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All Blacks offer spectacle even before matches

Reuters file photo

Then captain Richie McCaw, center, and other All Blacks members perform a haka before a match on Aug. 15, 2015.

By Kakuya Ishida / Japan News Staff Writer Students wearing serious looks on their faces stamped their feet, brandished their arms and shouted in Maori.

It was a haka, a traditional dance of New Zealand’s indigenous Maori people. The haka was performed at a high school in Christchurch on March 20 when the students welcomed New Zealand Prime Minister Jacinda Ardern to a ceremony to mourn two students of the school who were among the 51 victims in the mosque shootings in the city that month, according to reports by foreign media organizations.

A number of groups have performed hakas in the country in memory of the victims since the attacks on two mosques took place.

Many people may associate the haka with the famous New Zealand All Blacks rugby team. Their tongue-flicking and eye-rolling performance near the 10-meter line in their own half before test matches to heighten their morale and intimidate opponents is a sight to behold.

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  • AP file photo

    Students perform a haka for the arrival of New Zealand Prime Minister Jacinda Ardern (not seen) for a ceremony at a high school in Christchurch, New Zealand, on March 20 to mourn two students who were among the victims in mosque shootings earlier that month.

There are two types of haka that the All Blacks perform — Ka Mate and Kapa o Pango.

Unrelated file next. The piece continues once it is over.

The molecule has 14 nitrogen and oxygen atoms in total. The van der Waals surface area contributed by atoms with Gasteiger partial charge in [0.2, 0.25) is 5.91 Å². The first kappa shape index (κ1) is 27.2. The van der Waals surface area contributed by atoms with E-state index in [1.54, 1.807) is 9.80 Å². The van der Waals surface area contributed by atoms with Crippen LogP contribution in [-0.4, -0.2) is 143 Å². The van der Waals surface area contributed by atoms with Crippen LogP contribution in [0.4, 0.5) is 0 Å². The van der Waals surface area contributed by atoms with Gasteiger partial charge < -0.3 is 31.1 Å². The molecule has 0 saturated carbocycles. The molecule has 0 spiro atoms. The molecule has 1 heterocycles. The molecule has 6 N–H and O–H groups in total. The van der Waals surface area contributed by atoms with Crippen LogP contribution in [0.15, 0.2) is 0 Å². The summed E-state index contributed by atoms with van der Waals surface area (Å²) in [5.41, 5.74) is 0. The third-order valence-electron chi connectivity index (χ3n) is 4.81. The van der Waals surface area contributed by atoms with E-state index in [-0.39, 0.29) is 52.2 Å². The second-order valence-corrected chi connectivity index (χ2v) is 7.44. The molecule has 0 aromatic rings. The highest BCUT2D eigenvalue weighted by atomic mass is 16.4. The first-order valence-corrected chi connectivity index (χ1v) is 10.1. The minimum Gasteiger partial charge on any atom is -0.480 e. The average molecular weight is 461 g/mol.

The former, which starts with the lyric “Ka mate, Ka mate, Ka ora, Ka ora” (I die, I die, I live, I live), tells the story of the celebration of the survival of a tribal group chief who was being pursued by enemies. The latter is to reconfirm the existence of the All Blacks and express their determination before a showdown as “Kapa” means “team,” and “Pango” means “black,” hence Kapa o Pango is the All Blacks. Kapa o Pango was newly composed for exclusive use of the All Blacks in 2005.

As to which haka the All Blacks perform, Kapa o Pango is regarded in many cases as the haka to use for a must-win match. The selection from the two versions apparently indicates how the All Blacks rate an opponent. Japan has faced New Zealand several times, including two matches in past World Cups. Every time, the haka performed was Ka Mate, not Kapa o Pango.

The haka is basically a war dance, but the warlike hakas performed by the All Blacks are just one type of haka. Hakas are performed at all kinds of ceremonial occasions in New Zealand, such as birthdays, weddings, anniversaries and funerals for people of high standing. Each region, tribe, organization and sports team has its own version of the haka.

Back in 1905 during an All Blacks tour of Britain and Ireland, the team began doing the Ka Mate haka mainly for must-win matches. At the time, Maori members of the team led the haka and the non-Maori players watched and followed the leader’s example. Therefore, the performance looked unsynchronized.

But it was around the 1980s, before the first Rugby World Cup was held in Australia and New Zealand in 1987, that the All Blacks began performing the haka almost in perfect synchrony to showcase New Zealand’s rugby to the world. Before then, the haka had seldom been performed by the All Blacks even in New Zealand.

It is widely accepted that the All Blacks’ haka is a traditional custom before an international match and ignoring it is considered to show a lack of respect for New Zealand. In most cases, the opposing team stands on its 10-meter line with the players’ arms around each others’ shoulders to watch the performance.